Many fashion brands are mapping consumer purchasing factors and trends to strategically alter targeted consumer segments in order to transition into a more inclusive business model that will have the ability to successfully expand into the second-hand goods market.
By analyzing the different factors that affect target consumer’s decision making when purchasing products, brands can gain a better understanding of how to successfully expand into their second-hand markets, if it is worth it for them to do so.
Once brands have a thoroughly reevaluated their target customer segments and weighed the potential risks and opportunities, it is time to examine different channels to determine which would align best with their vision, their customers, and their product offerings. Keep on reading to learn more!
A ) Buy/Sell Items to Consignment Shop Businesses: Consignment shops are fashion retail stores that accept items for sale and agree to pay the seller a percentage of the proceeds, either up front or at the time of the final resale. If they choose to, brands work directly with consignment shops to release collections and restructured collections. At the time of sale, the brand earns a percentage that is split between them, the consignment shop, and the customer making the purchase.
Example: Thredup is a popular, more thrift-based consignment shop. Luxury consignment sites, like The RealReal and Vestiaire Collective are marketplaces for customers to shop specifically for second-hand luxury items. Gucci recently partnered with The RealReal and featured an exclusive Gucci e-shop of consigned products in addition to merchandise pulled directly from the Italian fashion house.
B) Buy/Sell Items to Brand Directly: Buying a product directly from the brand is the first step in a second-hand good’s journey. These items are sold at full price and offer the highest selling point based on the expected standard of quality. Some consumers may have the option to sell their product back to the original store they purchased it from. This of course depends on the brand and if/what type of channel they chose.
Example: Nordstrom made headlines when they announced one of their latest projects: See You Tomorrow: A Resale Shop. Consumers had the choice to shop used items directly on Nordstrom’s website or come into the store. If they wanted to sell their items back to the brand, they could drop the products off or mail them in and receive up to 60% of the value.
C) Buy/Sell Items to Consumers on Peer-to-Peer Online Platforms: Platforms like Poshmark and Mercari connect users to a marketplace where they can buy and sell a variety of pre-owned fashion goods. Resellers on these types of platforms earn profits by selling to each other, not through profits given to them by the website based on the quality of their good. So, the main differentiator is the seller chooses the price point, rather than the middleperson.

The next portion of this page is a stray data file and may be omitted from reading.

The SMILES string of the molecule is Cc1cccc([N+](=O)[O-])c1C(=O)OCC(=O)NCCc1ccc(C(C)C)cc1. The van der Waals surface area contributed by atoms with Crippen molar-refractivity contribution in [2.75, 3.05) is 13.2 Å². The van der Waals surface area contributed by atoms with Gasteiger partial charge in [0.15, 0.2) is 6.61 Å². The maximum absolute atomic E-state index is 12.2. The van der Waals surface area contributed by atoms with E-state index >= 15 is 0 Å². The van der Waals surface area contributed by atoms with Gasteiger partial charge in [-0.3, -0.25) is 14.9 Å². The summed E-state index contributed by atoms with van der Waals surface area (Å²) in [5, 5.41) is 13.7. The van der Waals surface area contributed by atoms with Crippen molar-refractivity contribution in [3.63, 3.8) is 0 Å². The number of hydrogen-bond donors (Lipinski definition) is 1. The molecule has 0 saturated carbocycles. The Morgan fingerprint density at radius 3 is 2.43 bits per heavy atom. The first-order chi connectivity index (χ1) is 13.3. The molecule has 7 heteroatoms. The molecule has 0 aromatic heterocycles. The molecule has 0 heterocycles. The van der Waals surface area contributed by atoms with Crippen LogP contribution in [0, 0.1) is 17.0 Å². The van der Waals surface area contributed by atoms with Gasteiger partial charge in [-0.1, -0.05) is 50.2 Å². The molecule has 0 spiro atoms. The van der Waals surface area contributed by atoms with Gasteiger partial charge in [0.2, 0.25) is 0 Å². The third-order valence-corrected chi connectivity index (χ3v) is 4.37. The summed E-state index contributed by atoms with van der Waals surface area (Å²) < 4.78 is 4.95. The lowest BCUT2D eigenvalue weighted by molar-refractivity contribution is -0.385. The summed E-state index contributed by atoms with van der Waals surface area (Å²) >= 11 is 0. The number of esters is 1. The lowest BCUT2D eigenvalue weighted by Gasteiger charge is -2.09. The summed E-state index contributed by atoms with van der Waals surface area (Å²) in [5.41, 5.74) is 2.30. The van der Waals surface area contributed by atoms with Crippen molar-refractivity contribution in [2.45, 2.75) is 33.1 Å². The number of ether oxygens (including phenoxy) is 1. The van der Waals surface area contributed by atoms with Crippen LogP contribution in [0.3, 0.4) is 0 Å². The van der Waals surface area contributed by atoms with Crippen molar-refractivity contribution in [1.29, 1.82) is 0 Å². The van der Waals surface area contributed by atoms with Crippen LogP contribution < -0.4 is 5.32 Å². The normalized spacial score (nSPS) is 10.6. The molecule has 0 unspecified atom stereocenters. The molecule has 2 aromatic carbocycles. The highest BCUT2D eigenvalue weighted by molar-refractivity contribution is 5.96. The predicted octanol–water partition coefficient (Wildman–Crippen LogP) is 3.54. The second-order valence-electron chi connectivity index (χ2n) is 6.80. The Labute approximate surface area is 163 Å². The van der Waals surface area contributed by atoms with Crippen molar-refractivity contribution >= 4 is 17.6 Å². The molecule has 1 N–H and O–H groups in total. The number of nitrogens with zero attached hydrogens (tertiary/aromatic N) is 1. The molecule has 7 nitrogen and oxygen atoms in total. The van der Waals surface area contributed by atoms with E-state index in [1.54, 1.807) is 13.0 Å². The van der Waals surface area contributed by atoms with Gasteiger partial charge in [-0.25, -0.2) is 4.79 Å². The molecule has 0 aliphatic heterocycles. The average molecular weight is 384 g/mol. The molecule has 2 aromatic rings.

Example: Poshmark & Mercari
D) Rent from B2C Fashion Service Brands: Business-to-consumer fashion service platforms that provide customers temporary access to high-end luxury designer items for a rental fee. As opposed to spending a significant sum of money on evening attire for one night, users can rent the pieces and return for a fraction of the cost. This model provides financial incentives for the sellers as well due to the sustainable nature of the process.
Example: Rent the Runway
The second-hand fashion market is growing rapidly. Although consignment shops and thrift stores have been around for ages, the emergence of new consumer trends are forcing traditional retailers to adapt to new practices.
As attitudes towards ownership and sustainability continue to evolve, the momentum of the resale market will most likely continue to rise. Other consumer trends that will likely play a role in the growth of the resale industry include:
Whether brands opt for strategic partnerships with resellers or attempt to ramp up resale efforts on their own, the benefits of expanding into resale markets include:
We hope you enjoyed this article and found it to be informative on second-hand apparel markets!